Tony Breed, a Chicago-based artist and writer who has been making comics which he publishes online since 2006, is also active in making sure the work of LGBT comic artists is amplified across the country.
Breed has been a fan of comics for most of his life. "My earliest memories of reading comics would be from the Disney comics I'd read when I was a little kid," he said. "I used to read a lot of Donald Duck and Scrooge McDuck comics, and then when I was in the 4th grade, I was really into reading Tintin and I tried getting my hands on as many of those comics as I could."
Breed was inspired by some of the comics he read in the funny papers. "I wanted to make comics like Peanuts when I was eight or nine," he said, and started around age 11. But he didn't start to make comics professionally until he was in his 30s.
In 2006, Breed launched his web comic, Finn and Charlie Are Hitched, which told the stories of married couple Finn and Charlie, their friends and their day-to-day life adventures.
Finn and Charlie initially "were both essentially stand-ins for me and my husband," he said, "but later they took on lives of their own."
In the early parts of the series, Finn and Charlie's stories were very much like his own real-life stories, but fictionalized. "There's one story where Charlie sits next to a complete stranger on a plane who ends up randomly telling Charlie about his sex life, and this was something that had actually happened to me in real life," Breed said.
The comic ran as a web comic from April 2006 until December 2013, and the series has been collected into four volumes that have been physically published in collected editions. In 2011, the series was nominated for an Ignatz Award for Outstanding Online Comic, and Breed received a nomination for Promising New Talent.
When Finn and Charlie Are Hitched ended in December 2013, Breed began his next comic, Muddlers Beat, which is still ongoing. It contains Finn and Charlie, but now focuses on them as part of a group of friends. "I felt like I ran out of ideas with just Finn and Charlie, and I wanted to do a series that didn't just mainly focus on them," Breed said.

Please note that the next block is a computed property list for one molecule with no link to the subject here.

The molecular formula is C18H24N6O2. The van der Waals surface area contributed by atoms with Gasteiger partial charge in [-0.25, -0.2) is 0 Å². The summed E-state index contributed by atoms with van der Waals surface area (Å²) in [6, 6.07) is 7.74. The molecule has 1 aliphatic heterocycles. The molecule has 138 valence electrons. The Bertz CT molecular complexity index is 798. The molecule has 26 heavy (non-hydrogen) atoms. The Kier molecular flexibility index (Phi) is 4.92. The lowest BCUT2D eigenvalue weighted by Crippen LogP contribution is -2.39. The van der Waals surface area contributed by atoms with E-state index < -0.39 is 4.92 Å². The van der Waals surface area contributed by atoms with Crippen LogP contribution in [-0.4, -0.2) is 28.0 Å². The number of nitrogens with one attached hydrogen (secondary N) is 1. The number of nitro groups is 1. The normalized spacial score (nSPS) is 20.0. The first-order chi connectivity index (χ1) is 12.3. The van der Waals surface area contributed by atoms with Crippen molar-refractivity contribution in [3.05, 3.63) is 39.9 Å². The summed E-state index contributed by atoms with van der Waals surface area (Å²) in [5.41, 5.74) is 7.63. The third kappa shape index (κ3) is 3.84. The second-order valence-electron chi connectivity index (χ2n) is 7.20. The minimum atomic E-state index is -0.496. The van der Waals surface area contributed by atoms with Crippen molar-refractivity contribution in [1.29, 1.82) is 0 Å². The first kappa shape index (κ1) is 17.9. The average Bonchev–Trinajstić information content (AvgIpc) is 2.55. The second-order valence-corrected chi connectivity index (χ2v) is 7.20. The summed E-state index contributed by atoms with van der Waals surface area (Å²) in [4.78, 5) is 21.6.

With Muddlers Beat and his first ever long-form minicomic called That Night, Breed said making comics has become a way for him to process life, including processing tragic events, including the passing of his husband in December 2015 and the death of his cat.
On writing as a way to process the passing of his husband, Breed said, "I just wanted to write what was on my mind. I wrote it for myself, but also for others who've had a similar experience to my own, and to those who've never experienced a situation like that."
Breed has been running his own tables at comic conventions since 2009, and has attended numerous conventions over the years, including Flame Con, which is billed as the largest LGBT comic convention in the world. Breed has been a part of a number of panels for the non-profit organization, Geeks Out, which seeks to rally, promote and empower the queer geek community.
Breed spoke very highly of his convention experiences and of getting to meet fellow LGBT comic creators. "It's great to learn about people's stories and for creators to connect and do panels together," he said. "It's just a great way to bring people together, and for creators to network." Breed added that many LGBT comic creators want to tell more stories that are positive, stating that for many years, there were too many LGBT storiesespecially in moviesthat were very dark.
"In the '70s, '80s and '90s, LGBT movies were too dark, and focused too much on individuals who are LGBT committing suicide, and while it is true that the suicide rate for people who are LGBT is higher than the rate for people who aren't LGBT, a lot of creators now want to go against that and tell more positive stories about our lives."
See www.tonybreed.com/tony/comics.html .